TORONTO — Seven months have passed since Ontario Premier Doug Ford released a “heartbreaking … horrific” report by soldiers sent into long-term care homes with out-of-control outbreaks of COVID-19.
The report described shocking conditions in five homes: residents not being fed, bathed, or given their medication; people being force fed until they choked; homes infested with flies and cockroaches; vital supplies locked away from workers; and no adherence to basic infection prevention protocol like hand washing and isolating people who had COVID-19.
“I will move heaven and earth to do what is right, to help these people, to help those who need us,” Ford vowed at his press briefing that day, May 26. “That is our job.”
One reporter was blunt with him.
“It’s not that hard to figure out what these long-standing systemic problems are in long-term care,” Cynthia Mulligan of CityNews said to Ford. “There are no standards. There aren’t enough staff. They’re underpaid. They’re undervalued. They’re undertrained. And they’re only given part-time hours.
“How quickly do you pledge to turn that around? You don’t need an inquiry or a commission to tell you these things.”
Ford responded, “I agree 100 per cent.” He promised “immediate action,” noting his government had already referred one incident from the military’s report to the provincial coroner for investigation: the choking death of a resident who had been fed lying down.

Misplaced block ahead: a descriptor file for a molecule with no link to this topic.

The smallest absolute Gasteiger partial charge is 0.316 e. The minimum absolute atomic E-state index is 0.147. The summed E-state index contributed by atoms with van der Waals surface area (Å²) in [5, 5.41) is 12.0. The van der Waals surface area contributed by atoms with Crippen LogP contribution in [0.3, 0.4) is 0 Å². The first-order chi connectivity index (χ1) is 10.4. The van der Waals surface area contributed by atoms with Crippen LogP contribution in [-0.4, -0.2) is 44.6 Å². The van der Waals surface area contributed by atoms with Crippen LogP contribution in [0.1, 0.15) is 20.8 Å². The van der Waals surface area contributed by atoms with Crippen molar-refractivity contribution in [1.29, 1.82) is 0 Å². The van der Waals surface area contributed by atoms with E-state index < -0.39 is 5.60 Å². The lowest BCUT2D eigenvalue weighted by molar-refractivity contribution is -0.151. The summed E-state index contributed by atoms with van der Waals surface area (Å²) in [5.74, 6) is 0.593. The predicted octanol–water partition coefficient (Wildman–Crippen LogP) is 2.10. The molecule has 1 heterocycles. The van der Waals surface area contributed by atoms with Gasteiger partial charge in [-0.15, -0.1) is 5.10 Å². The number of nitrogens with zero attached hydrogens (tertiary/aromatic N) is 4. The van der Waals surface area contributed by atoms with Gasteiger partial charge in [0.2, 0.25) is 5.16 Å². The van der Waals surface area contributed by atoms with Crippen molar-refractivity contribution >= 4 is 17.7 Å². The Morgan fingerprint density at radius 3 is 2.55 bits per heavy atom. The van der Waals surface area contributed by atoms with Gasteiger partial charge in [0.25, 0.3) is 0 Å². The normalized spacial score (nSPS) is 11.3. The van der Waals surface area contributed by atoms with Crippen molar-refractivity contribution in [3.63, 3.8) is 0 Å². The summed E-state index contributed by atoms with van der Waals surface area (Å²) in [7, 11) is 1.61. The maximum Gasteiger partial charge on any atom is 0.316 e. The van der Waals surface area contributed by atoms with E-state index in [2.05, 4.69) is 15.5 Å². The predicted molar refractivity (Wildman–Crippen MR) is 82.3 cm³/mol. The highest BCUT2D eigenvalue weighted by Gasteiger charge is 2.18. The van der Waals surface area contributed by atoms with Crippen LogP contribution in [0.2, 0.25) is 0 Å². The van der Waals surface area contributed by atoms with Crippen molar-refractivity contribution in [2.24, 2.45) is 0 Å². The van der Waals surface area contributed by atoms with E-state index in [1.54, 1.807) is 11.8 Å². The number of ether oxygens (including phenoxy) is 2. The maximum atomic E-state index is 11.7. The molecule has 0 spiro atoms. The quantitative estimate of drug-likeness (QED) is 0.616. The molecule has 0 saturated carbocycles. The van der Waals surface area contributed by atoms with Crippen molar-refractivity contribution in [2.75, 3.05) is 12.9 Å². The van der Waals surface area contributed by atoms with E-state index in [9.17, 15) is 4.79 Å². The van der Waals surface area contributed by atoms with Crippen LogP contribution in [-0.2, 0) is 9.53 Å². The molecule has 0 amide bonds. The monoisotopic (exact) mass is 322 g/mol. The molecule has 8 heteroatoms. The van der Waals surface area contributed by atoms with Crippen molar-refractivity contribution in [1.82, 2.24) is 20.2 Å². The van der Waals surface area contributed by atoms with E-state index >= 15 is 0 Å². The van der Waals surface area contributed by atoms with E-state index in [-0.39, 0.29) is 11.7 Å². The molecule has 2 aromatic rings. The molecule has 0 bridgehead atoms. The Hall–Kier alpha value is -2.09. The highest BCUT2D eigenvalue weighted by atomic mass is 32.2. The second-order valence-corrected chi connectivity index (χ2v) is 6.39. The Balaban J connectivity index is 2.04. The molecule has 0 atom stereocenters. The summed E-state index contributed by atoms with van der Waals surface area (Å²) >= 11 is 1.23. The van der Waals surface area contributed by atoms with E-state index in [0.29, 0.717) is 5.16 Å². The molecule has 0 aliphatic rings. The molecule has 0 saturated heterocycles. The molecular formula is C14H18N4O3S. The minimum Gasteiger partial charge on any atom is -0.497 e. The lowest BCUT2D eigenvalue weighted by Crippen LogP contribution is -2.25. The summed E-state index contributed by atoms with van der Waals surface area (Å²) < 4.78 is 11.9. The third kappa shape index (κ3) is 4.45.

But since that day, anger about Ford’s handling of COVID-19 in long-term care has snowballed. Of the 4,188 lives lost to COVID-19 in Ontario as of late December, 2,537 lived in long-term care. Some advocates and family members now look back on that press conference with disdain, describing the premier’s reaction as “crocodile tears.”
The premier’s office did not respond to a request for comment. Neither did a spokesperson for Minister of Long-Term Care Merrilee Fullerton.
Ford did strike a commission to look into how and why the virus spread so rapidly through nursing homes. The commission hasn’t yet released its final report, but it has released interim reports and called out Ford’s government for cutting comprehensive annual inspections of homes.
Fullerton has said in statements she appreciates the Commissioners’ reports and the government is already working on some of the issues they’ve raised.
Cathy Parkes, whose father Paul died of COVID-19 at one of the homes included in the military report, says Ford has failed to keep the promises he made in May.
“When I saw him crying, I had a moment of ‘Oh, maybe he does get it,’” Parkes told HuffPost Canada. “And then I realized not too long afterwards that it’s crocodile tears. Because the actions don’t follow the statements.”